What are some challenges you have faced during your post grad time?

First, time. You are so blessed in undergrad with the amount of free time you have. I am in class from 8 to 5pm every day, and then I am expected to study, plus sleep and eat and take care of myself. Overall, organizing time and staying sane is a learning curve. The reality is that you won’t be able to do all the things that you did in undergrad so you have to decide what is important to you. I take a Sabbath on Saturdays, which is a full day off of any kind of work. This is very rare compared to my peers, but I do it so I don’t get burned out. Dental school is four years and you have to make it through all four!

Second, comparison. In dental school especially, there are some skills that come naturally to people and for others they have to practice a lot to just get up to an acceptable level. It’s really difficult, but you have to stay in your lane. I don’t share my grades with others, they simply don’t need to know. You have to just keep doing your best and not looking to either side.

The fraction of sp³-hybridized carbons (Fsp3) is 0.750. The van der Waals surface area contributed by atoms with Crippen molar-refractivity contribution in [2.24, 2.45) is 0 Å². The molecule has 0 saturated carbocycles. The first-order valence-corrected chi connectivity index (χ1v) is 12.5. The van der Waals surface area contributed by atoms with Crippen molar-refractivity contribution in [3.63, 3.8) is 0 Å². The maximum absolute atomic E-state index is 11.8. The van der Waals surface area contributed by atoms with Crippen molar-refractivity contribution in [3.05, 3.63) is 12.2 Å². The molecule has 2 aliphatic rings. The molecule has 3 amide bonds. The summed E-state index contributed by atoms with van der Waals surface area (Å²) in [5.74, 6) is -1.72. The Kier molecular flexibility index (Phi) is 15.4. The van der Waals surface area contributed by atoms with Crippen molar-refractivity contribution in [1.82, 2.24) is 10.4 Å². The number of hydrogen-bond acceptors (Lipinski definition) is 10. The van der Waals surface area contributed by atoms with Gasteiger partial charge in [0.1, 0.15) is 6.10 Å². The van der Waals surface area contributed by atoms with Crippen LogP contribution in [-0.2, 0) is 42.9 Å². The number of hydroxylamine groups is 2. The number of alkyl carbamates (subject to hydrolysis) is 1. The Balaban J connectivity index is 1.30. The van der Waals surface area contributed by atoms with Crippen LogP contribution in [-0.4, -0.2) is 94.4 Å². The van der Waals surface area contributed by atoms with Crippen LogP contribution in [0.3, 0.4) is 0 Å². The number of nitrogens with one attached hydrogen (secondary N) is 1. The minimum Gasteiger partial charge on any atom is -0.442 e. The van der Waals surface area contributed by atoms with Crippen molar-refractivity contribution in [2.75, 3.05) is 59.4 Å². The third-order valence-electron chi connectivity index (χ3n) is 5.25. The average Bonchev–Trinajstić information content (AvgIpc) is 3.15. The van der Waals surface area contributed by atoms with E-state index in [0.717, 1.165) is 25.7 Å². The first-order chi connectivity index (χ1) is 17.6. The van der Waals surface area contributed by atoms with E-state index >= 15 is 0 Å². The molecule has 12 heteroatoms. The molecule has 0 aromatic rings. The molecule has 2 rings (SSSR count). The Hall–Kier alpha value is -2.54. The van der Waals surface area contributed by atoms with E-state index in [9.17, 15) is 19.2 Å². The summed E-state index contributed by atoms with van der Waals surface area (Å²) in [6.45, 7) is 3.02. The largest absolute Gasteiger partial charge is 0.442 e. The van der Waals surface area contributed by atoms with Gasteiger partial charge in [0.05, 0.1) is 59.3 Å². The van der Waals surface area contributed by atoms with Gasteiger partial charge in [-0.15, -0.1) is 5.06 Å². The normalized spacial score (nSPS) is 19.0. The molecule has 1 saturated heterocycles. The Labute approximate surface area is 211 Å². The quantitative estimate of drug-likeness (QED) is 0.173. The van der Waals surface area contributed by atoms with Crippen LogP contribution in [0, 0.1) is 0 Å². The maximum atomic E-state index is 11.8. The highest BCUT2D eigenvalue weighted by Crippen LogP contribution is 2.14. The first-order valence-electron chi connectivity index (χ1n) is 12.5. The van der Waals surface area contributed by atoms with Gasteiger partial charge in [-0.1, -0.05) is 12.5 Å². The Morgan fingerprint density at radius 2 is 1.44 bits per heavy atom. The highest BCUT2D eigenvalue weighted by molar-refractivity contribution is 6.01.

What is some advice you’d give to current UVA students? / What is something you’d encourage current students to do?

Practice interviews with the career center before you do an interview!

Shadow anyone and everyone that will let you – it’s so important to see what your everyday life would look like if you pursue this career.

Do things that you love. They will ask you what you did and why you did it in an interview and it is so much better if you can just speak honestly about things you are passionate about. Don’t do things to fill your resume, do things that you want to talk about.

Don’t stress so much about your GPA! Do your best, but know that there are plenty of dental and medical students with Cs on their undergrad transcripts, myself included. Your patients will never ask your GPA, and more often than not your patients have no idea what you’re doing to them! What they do know is how you made them feel. Be a person who is interesting and thoughtful and caring and hardworking and wants to learn, those are the things that make a good clinician.